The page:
• Kukkola, Antti (2023)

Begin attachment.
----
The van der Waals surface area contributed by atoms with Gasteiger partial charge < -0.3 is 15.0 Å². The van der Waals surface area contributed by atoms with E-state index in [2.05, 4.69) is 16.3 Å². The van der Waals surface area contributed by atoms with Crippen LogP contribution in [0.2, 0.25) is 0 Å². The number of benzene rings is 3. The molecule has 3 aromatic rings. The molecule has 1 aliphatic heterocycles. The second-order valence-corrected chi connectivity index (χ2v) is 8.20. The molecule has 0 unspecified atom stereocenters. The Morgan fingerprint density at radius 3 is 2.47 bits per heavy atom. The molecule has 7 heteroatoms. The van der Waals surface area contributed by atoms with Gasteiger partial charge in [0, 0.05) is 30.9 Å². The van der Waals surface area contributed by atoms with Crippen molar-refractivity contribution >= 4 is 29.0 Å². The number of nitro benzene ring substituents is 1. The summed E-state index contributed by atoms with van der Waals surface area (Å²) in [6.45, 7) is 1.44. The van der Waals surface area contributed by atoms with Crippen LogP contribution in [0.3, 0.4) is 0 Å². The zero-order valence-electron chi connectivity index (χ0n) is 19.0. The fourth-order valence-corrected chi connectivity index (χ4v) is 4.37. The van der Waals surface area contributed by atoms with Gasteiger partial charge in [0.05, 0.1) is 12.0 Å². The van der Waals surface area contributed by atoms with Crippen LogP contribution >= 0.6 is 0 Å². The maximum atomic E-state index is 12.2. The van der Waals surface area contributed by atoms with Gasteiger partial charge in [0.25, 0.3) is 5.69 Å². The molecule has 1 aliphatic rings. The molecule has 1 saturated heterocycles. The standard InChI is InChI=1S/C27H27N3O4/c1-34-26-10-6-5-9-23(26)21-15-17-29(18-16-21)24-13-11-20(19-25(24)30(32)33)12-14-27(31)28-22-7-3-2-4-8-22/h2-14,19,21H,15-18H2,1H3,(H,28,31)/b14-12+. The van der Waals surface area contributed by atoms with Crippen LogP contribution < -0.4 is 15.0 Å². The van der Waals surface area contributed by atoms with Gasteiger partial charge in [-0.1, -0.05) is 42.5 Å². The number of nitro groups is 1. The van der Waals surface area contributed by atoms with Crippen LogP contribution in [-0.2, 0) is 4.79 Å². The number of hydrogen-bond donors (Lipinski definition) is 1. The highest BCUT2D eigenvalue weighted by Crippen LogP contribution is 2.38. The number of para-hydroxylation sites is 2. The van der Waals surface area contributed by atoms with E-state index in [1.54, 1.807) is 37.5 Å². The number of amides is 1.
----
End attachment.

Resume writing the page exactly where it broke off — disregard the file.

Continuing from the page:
A stream of charged particles known as the solar wind constantly flows with supersonic speed in our solar system. As the supersonic solar wind encounters Earth's magnetic field, a bow shock forms where the solar wind is compressed, heated and slowed down. Not all ions of the solar wind pass through the shock but rather a portion are reflected back upstream. What happens to the reflected ions depends on the magnetic field geometry of the shock. In the case where the angle between the upstream magnetic field and the shock normal vector is small, the reflected ions follow the magnetic field lines upstream and form a foreshock region. In this case the shock is called quasi-parallel. In the case of a quasi-perpendicular shock, where the angle is large, the reflected ions gyrate back to the shock, accelerated by the convection electric field. Upon returning to the shock, the ions have more energy and either pass through the shock or are reflected again, repeating the process. Ion reflection is important for accelerating ions in shocks. In this work we study the properties and ion reflection of the quasi-perpendicular bow shock in Vlasiator simulations. Vlasiator is a plasma simulation which models the interaction between solar wind and the Earth's magnetic field. The code simulates the dynamics of plasma using a hybrid-Vlasov model, where ions are represented as velocity distribution functions (VDF) and electrons as magnetohydrodynamic fluid. Two Vlasiator runs are used in this work. The ion reflection is studied by analysing VDFs at various points in the quasi-perpendicular shock. The analysis is performed with reflections in multiple different frames. A virtual spacecraft is placed in the simulation to study shock properties and ion dynamics, such as the shock potential and ion reflection efficiency. These are compared to spacecraft observations and other simulations to test how well Vlasiator models the quasi-perpendicular bow shock. We find that the ion reflection follows a model for specular reflection well in all tested frames, especially in the plane perpendicular to the magnetic field. In addition, the study was extended to model second specular reflections which were also observed. We conclude that the ions in Vlasiator simulations are nearly specularly reflected. The properties of the quasi-perpendicular bow shock are found to be in quantitative agreement with spacecraft observations. Ion reflection efficiency is found to match observations well. Shock potential investigations revealed that spacecraft observations may have large uncertainties compared to the real shock potential.